Summer Mission in Lebanon: Building Up the Body of Christ

A five-day event gathers nuns, priests, seminarians and lay volunteers to minister to seven parishes of the Maronite Catholic Church.

Above, the teen group at the summer mission; below, the children's group.
Above, the teen group at the summer mission; below, the children's group. (photo: Courtesy of the Maronite Catholic Eparchy of Jbeil mission team)

JBEIL, Lebanon — Every summer the Maronite Catholic Eparchy (diocese) of Jbeil, Lebanon, carries out an outreach mission aimed at implementing the word of God in the daily life of parishioners and building up the Body of Christ.

The five-day “missionary camp” gathers nuns from the Missionary Sisters of the Very Holy Sacrament — a Maronite order, distinguishable by their royal blue habits — with priests, seminarians and lay volunteers, who minister to seven different parishes.

Together, the missionary team prepares the camp, which involves daily sessions geared to children and teens, with a discussion group for adults in the evening, preceded by Mass for the entire parish.

The theme for this year’s mission, which concluded at the end of July, was “Let Our Family Be a Church.”

The convent and school of the Missionary Sisters of the Very Holy Sacrament in Beit Habbak, Jbeil serves as “home base” for the team throughout the mission. Divided into smaller teams, the group disperses each day to their assigned parishes.

“We’re living together as a family and experience the richness of giving our whole self to the mission despite the differences between us,” Sister Maguy Adabashy told the Register, referring to the mix of ages and vocations in the group. Day-to-day responsibilities are shared. Several retreats also precede the mission.

Tatiana Chayban, 14, was the youngest of the group of 20 volunteers in this year’s program. Last summer, the mission came to her parish in Annaya, the village where St. Charbel’s tomb is located. “It really leaves a mark on your heart,” Chayban said of the camp. “I enjoyed it so much, I decided to volunteer this year,” she added.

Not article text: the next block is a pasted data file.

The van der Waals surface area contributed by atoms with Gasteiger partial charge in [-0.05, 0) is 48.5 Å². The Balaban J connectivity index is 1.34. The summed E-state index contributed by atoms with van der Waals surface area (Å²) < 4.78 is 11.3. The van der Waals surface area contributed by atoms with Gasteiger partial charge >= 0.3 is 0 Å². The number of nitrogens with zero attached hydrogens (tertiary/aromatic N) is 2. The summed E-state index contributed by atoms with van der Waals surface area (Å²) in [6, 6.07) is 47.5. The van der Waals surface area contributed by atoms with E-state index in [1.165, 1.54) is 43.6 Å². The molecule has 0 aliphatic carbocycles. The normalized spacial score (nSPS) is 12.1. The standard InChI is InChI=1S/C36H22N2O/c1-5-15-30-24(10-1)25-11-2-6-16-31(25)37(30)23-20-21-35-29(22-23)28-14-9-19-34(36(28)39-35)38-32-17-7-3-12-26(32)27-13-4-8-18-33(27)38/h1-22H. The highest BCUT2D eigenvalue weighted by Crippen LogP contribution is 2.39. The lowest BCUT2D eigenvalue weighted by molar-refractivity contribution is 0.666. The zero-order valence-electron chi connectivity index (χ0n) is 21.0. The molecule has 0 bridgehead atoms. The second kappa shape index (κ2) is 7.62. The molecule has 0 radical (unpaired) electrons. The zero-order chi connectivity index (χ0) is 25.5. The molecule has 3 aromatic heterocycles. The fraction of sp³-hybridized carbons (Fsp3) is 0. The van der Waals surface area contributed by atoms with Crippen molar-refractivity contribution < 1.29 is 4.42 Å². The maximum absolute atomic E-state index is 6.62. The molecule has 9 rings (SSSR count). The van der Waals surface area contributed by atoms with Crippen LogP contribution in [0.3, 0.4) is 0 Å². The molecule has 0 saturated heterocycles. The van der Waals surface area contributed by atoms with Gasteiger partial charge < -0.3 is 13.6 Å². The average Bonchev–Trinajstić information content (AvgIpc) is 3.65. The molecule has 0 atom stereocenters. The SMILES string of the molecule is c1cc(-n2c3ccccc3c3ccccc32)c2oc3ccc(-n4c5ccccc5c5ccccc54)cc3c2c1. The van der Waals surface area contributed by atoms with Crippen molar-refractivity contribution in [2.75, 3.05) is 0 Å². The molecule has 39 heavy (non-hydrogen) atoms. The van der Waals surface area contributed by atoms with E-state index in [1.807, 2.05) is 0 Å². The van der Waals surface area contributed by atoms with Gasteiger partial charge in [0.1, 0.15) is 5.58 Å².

“Here, there’s love. We’re really like one big family,” she told the Register.

Chayban recounted that, upon her arrival at the convent, she and some of the participants were feeling a little overwhelmed about the mission ahead. “But the nuns told us, ‘God will be there. He’ll go before you.’”

Through her experience with the mission, Chayban has discovered that she enjoys working with children. Aside from the self-confidence she is gaining, “I also feel like my faith is growing stronger,” Chayban said.

In keeping with the Eucharistic mission of the Missionary Sisters of the Very Holy Sacrament, the team prays before the Blessed Sacrament in the convent’s school chapel before heading out for each day’s mission.

“We have to take power from God to work so we can do the mission for God and with God,” pointed out 35-year-old Maroun Bou Khalil, who is a fifth-year Maronite seminarian.

Bou Khalil also recognizes the importance of nuns, priests, seminarians and laypeople working together as a team.  “If we are a team, the Holy Spirit can make us a missionary [group],” he said. “If each one of us is for himself, it’s not a good mission for Christ.”